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I m studying DDD in a development context, and it seems that I've misunderstood something.

Actually, I was thinking that an Entity is the object that can be persisted on a storage support like a database.

But does it mean that the entity is the same thing than a row in my database ?

I mean there, can it exist objects between my Entities and my database, like a representation of a database row, that will be "converted" to my business entity ?

  • Are you asking about persistence models and domain models and if they are the same or not? – kayess Dec 14 '16 at 15:55
  • I think so, I m probably missing that part of the thing – mfrachet Dec 14 '16 at 16:02
  • Recommended reading onsite. – kayess Dec 14 '16 at 16:06
  • Often entities simply end up being a row in a table. But they also can end up in different rows in different tables. – qwerty_so Dec 14 '16 at 17:03
  • DDD is a design methodology. The database is an implementation detail. – Robert Harvey Dec 23 '16 at 16:43
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But does it mean that the entity is the same thing than a row in my database ?

No, absolutely not. Your database might not even be a database; remember that a REPOSITORY provides "the illusion of an in-memory collection of all objects of that type" (Evans, chapter 6). It can, of course, support this illusion by in fact being an in-memory collection of objects.

I mean there, can it exist objects between my Entities and my database, like a representation of a database row, that will be "converted" to my business entity ?

Yes. For instance, in event-sourcing, "rows" in the database are representations of "events", each of which describes a change of the state of an entity. In such a system, you load the entity by reading from the the database a representation of the history of the entity, and then "replay" that history to get a representation of the entity itself.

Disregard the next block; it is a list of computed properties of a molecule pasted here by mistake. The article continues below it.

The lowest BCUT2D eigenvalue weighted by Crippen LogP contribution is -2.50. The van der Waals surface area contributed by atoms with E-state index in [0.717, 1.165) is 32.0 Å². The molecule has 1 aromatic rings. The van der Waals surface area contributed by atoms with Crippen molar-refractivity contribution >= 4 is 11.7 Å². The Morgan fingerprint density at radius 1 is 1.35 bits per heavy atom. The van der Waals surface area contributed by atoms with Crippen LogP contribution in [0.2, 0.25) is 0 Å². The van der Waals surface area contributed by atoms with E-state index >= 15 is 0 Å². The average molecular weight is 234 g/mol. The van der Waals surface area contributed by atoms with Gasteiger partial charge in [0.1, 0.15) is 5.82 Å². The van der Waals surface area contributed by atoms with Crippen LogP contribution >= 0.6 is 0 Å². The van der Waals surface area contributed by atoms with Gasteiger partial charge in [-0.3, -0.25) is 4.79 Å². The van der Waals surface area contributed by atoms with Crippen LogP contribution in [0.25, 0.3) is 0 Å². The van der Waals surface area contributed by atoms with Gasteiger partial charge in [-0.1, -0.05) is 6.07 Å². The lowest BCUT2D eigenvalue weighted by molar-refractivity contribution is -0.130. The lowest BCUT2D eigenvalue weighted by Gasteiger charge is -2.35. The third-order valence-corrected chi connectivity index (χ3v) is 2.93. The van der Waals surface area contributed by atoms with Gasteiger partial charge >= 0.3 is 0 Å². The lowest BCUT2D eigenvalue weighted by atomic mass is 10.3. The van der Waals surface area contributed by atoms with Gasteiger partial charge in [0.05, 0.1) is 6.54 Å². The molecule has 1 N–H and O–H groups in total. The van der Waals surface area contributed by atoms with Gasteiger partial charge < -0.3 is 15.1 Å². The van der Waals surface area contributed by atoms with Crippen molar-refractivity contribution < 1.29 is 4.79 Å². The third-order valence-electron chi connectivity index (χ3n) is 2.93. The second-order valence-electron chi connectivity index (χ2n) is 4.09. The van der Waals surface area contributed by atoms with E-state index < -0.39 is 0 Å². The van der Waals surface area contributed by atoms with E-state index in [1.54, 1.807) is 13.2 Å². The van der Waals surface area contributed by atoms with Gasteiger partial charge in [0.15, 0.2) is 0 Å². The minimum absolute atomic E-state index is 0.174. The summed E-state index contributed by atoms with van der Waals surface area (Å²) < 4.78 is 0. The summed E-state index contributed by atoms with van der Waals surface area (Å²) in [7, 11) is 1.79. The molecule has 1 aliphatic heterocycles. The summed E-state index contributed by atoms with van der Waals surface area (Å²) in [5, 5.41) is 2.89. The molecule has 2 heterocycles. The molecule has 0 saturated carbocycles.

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But does it mean that the entity is the same thing than a row in my database?

No, not exactly. From the DDD perspective, an Entity is an element of the domain data model. It's part of the Ubiquitous Language. Read losttechies post about Entities.

DB rows are representations of the Entities states.

DDD does not state relationships 1-1 between DB rows and Entities. Quite the contrary. Abstract yourself from such detail.

The representations of a state could be stored in different rows, tables or why not, in different DBs. They could be stored in memory too, files, NoSQL DB's, etc

I mean there, can it exist objects between my Entities and my database, like a representation of a database row, that will be "converted" to my business entity?

Yes, It can. Whether to use ORMs (EF) or mere POCOS (Row-mappers) is implementation details.

I found vaughnvernon post to be very insightful. He exemplifies the approach with EF.

Especially this quote:

We are going to implement the Product Aggregate using two approaches. One approach uses a Separated Interface with an implementation class, and the other uses a domain object backed by a state object. The whole point of these examples is to stay as far out of Entity Framework’s way as possible.

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Technically DDD doesn't really say much about how to persist data. In the DDD book by Eric Evans, he seems to prefer very simple schemas without a lot of joins. There's also some videos floating around with interviews of Evans wherein he extolls the virtues of NoSQL databases in the context of DDD. So it seems reasonable to conclude that when doing DDD most of your attention should be on modeling the domain well and persisting that model when needed in the simplest way possible.

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